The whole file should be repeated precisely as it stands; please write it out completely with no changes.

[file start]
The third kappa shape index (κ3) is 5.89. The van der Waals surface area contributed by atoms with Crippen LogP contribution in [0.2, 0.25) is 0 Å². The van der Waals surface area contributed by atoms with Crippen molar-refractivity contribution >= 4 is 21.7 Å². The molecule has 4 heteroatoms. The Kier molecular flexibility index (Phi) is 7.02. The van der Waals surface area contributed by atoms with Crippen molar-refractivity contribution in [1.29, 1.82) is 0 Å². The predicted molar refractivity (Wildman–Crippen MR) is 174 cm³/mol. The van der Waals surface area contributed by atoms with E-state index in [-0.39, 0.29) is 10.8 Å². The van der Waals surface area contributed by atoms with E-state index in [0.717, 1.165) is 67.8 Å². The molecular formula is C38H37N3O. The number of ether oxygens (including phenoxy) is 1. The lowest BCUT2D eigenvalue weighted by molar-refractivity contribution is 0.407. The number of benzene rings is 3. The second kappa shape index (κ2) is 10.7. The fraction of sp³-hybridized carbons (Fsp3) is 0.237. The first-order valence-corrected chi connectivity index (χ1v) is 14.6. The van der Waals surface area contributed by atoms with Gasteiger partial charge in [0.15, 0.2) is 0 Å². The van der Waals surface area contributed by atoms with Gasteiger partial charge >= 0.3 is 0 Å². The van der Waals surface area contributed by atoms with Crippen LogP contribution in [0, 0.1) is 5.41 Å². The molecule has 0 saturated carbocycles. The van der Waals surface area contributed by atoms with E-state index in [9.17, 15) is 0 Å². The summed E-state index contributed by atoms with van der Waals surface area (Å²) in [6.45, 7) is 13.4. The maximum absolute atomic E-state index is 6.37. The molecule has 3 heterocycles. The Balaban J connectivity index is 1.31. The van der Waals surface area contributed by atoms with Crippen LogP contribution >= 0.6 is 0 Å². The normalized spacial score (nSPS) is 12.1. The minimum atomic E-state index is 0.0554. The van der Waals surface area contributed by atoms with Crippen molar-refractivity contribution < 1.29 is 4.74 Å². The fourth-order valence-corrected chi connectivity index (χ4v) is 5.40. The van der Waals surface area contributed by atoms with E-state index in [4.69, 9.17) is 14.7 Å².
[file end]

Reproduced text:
The third kappa shape index (κ3) is 5.89. The van der Waals surface area contributed by atoms with Crippen LogP contribution in [0.2, 0.25) is 0 Å². The van der Waals surface area contributed by atoms with Crippen molar-refractivity contribution >= 4 is 21.7 Å². The molecule has 4 heteroatoms. The Kier molecular flexibility index (Phi) is 7.02. The van der Waals surface area contributed by atoms with Crippen molar-refractivity contribution in [1.29, 1.82) is 0 Å². The predicted molar refractivity (Wildman–Crippen MR) is 174 cm³/mol. The van der Waals surface area contributed by atoms with E-state index in [-0.39, 0.29) is 10.8 Å². The van der Waals surface area contributed by atoms with E-state index in [0.717, 1.165) is 67.8 Å². The molecular formula is C38H37N3O. The number of ether oxygens (including phenoxy) is 1. The lowest BCUT2D eigenvalue weighted by molar-refractivity contribution is 0.407. The number of benzene rings is 3. The second kappa shape index (κ2) is 10.7. The fraction of sp³-hybridized carbons (Fsp3) is 0.237. The first-order valence-corrected chi connectivity index (χ1v) is 14.6. The van der Waals surface area contributed by atoms with Gasteiger partial charge in [0.15, 0.2) is 0 Å². The van der Waals surface area contributed by atoms with Gasteiger partial charge >= 0.3 is 0 Å². The van der Waals surface area contributed by atoms with Crippen LogP contribution in [0, 0.1) is 5.41 Å². The molecule has 0 saturated carbocycles. The van der Waals surface area contributed by atoms with E-state index in [9.17, 15) is 0 Å². The summed E-state index contributed by atoms with van der Waals surface area (Å²) in [6.45, 7) is 13.4. The maximum absolute atomic E-state index is 6.37. The molecule has 3 heterocycles. The Balaban J connectivity index is 1.31. The van der Waals surface area contributed by atoms with Crippen LogP contribution >= 0.6 is 0 Å². The normalized spacial score (nSPS) is 12.1. The minimum atomic E-state index is 0.0554. The van der Waals surface area contributed by atoms with Crippen molar-refractivity contribution < 1.29 is 4.74 Å². The fourth-order valence-corrected chi connectivity index (χ4v) is 5.40. The van der Waals surface area contributed by atoms with E-state index in [4.69, 9.17) is 14.7 Å².